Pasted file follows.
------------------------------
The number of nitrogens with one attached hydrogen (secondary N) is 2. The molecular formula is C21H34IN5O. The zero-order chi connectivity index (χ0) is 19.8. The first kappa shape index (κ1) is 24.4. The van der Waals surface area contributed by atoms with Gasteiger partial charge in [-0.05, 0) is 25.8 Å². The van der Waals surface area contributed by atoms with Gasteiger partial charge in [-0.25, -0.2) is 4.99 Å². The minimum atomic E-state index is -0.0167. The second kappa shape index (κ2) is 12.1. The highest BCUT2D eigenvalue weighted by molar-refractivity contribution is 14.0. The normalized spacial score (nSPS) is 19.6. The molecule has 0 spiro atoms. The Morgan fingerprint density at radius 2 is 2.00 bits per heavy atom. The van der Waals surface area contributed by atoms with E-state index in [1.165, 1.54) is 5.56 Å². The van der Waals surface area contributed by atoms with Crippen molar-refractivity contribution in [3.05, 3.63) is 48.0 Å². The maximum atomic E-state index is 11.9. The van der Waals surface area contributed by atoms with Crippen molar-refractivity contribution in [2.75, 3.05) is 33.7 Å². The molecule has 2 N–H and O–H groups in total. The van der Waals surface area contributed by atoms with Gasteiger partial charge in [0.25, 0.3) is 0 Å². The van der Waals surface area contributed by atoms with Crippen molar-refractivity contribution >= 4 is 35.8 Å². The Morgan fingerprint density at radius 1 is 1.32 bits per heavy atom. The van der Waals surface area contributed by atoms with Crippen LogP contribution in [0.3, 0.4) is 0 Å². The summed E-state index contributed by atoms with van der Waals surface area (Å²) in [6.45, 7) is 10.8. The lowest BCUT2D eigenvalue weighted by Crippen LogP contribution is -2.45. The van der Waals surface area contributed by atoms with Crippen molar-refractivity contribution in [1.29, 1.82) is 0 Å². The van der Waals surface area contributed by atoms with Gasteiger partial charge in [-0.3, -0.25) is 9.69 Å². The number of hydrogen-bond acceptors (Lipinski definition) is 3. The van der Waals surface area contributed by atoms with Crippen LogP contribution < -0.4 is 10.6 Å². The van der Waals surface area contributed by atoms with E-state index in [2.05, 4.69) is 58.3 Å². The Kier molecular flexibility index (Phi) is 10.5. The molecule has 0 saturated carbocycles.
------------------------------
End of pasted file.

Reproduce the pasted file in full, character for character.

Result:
The number of nitrogens with one attached hydrogen (secondary N) is 2. The molecular formula is C21H34IN5O. The zero-order chi connectivity index (χ0) is 19.8. The first kappa shape index (κ1) is 24.4. The van der Waals surface area contributed by atoms with Gasteiger partial charge in [-0.05, 0) is 25.8 Å². The van der Waals surface area contributed by atoms with Gasteiger partial charge in [-0.25, -0.2) is 4.99 Å². The minimum atomic E-state index is -0.0167. The second kappa shape index (κ2) is 12.1. The highest BCUT2D eigenvalue weighted by molar-refractivity contribution is 14.0. The normalized spacial score (nSPS) is 19.6. The molecule has 0 spiro atoms. The Morgan fingerprint density at radius 2 is 2.00 bits per heavy atom. The van der Waals surface area contributed by atoms with E-state index in [1.165, 1.54) is 5.56 Å². The van der Waals surface area contributed by atoms with Crippen molar-refractivity contribution in [3.05, 3.63) is 48.0 Å². The maximum atomic E-state index is 11.9. The van der Waals surface area contributed by atoms with Crippen molar-refractivity contribution in [2.75, 3.05) is 33.7 Å². The molecule has 2 N–H and O–H groups in total. The van der Waals surface area contributed by atoms with Gasteiger partial charge in [0.25, 0.3) is 0 Å². The van der Waals surface area contributed by atoms with Crippen molar-refractivity contribution >= 4 is 35.8 Å². The Morgan fingerprint density at radius 1 is 1.32 bits per heavy atom. The van der Waals surface area contributed by atoms with Crippen LogP contribution in [0.3, 0.4) is 0 Å². The summed E-state index contributed by atoms with van der Waals surface area (Å²) in [6.45, 7) is 10.8. The lowest BCUT2D eigenvalue weighted by Crippen LogP contribution is -2.45. The van der Waals surface area contributed by atoms with Crippen molar-refractivity contribution in [1.29, 1.82) is 0 Å². The van der Waals surface area contributed by atoms with Gasteiger partial charge in [-0.3, -0.25) is 9.69 Å². The number of hydrogen-bond acceptors (Lipinski definition) is 3. The van der Waals surface area contributed by atoms with Crippen LogP contribution < -0.4 is 10.6 Å². The van der Waals surface area contributed by atoms with E-state index in [2.05, 4.69) is 58.3 Å². The Kier molecular flexibility index (Phi) is 10.5. The molecule has 0 saturated carbocycles.